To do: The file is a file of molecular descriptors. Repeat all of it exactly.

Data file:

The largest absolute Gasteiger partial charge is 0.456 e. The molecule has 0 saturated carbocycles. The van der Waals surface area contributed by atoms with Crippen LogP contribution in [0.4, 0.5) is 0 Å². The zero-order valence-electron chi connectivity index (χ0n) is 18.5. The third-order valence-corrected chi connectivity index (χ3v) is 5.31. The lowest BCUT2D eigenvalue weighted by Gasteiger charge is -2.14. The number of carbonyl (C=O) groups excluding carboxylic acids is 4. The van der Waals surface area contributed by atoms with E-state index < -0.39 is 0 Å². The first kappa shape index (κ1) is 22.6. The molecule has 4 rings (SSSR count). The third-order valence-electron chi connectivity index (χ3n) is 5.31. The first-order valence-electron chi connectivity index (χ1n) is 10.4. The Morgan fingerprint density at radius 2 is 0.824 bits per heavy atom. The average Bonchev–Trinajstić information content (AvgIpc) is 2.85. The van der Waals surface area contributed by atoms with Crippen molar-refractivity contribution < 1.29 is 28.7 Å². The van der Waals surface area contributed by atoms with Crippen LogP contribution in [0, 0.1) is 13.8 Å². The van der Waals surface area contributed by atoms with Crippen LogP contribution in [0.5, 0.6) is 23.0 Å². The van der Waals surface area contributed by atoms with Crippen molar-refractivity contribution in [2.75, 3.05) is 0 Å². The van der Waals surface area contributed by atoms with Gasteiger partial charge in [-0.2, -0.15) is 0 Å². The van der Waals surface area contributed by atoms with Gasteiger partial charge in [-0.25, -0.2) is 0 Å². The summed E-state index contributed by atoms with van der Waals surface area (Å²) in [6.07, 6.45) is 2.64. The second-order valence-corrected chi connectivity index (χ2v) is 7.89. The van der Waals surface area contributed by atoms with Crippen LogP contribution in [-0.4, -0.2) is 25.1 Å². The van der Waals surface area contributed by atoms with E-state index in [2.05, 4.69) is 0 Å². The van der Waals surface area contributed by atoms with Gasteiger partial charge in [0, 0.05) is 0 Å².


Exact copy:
The largest absolute Gasteiger partial charge is 0.456 e. The molecule has 0 saturated carbocycles. The van der Waals surface area contributed by atoms with Crippen LogP contribution in [0.4, 0.5) is 0 Å². The zero-order valence-electron chi connectivity index (χ0n) is 18.5. The third-order valence-corrected chi connectivity index (χ3v) is 5.31. The lowest BCUT2D eigenvalue weighted by Gasteiger charge is -2.14. The number of carbonyl (C=O) groups excluding carboxylic acids is 4. The van der Waals surface area contributed by atoms with E-state index < -0.39 is 0 Å². The first kappa shape index (κ1) is 22.6. The molecule has 4 rings (SSSR count). The third-order valence-electron chi connectivity index (χ3n) is 5.31. The first-order valence-electron chi connectivity index (χ1n) is 10.4. The Morgan fingerprint density at radius 2 is 0.824 bits per heavy atom. The average Bonchev–Trinajstić information content (AvgIpc) is 2.85. The van der Waals surface area contributed by atoms with Crippen molar-refractivity contribution < 1.29 is 28.7 Å². The van der Waals surface area contributed by atoms with Crippen LogP contribution in [0, 0.1) is 13.8 Å². The van der Waals surface area contributed by atoms with Crippen LogP contribution in [0.5, 0.6) is 23.0 Å². The van der Waals surface area contributed by atoms with Crippen molar-refractivity contribution in [2.75, 3.05) is 0 Å². The van der Waals surface area contributed by atoms with Gasteiger partial charge in [-0.2, -0.15) is 0 Å². The van der Waals surface area contributed by atoms with Gasteiger partial charge in [-0.25, -0.2) is 0 Å². The summed E-state index contributed by atoms with van der Waals surface area (Å²) in [6.07, 6.45) is 2.64. The second-order valence-corrected chi connectivity index (χ2v) is 7.89. The van der Waals surface area contributed by atoms with Crippen LogP contribution in [-0.4, -0.2) is 25.1 Å². The van der Waals surface area contributed by atoms with E-state index in [2.05, 4.69) is 0 Å². The van der Waals surface area contributed by atoms with Gasteiger partial charge in [0, 0.05) is 0 Å².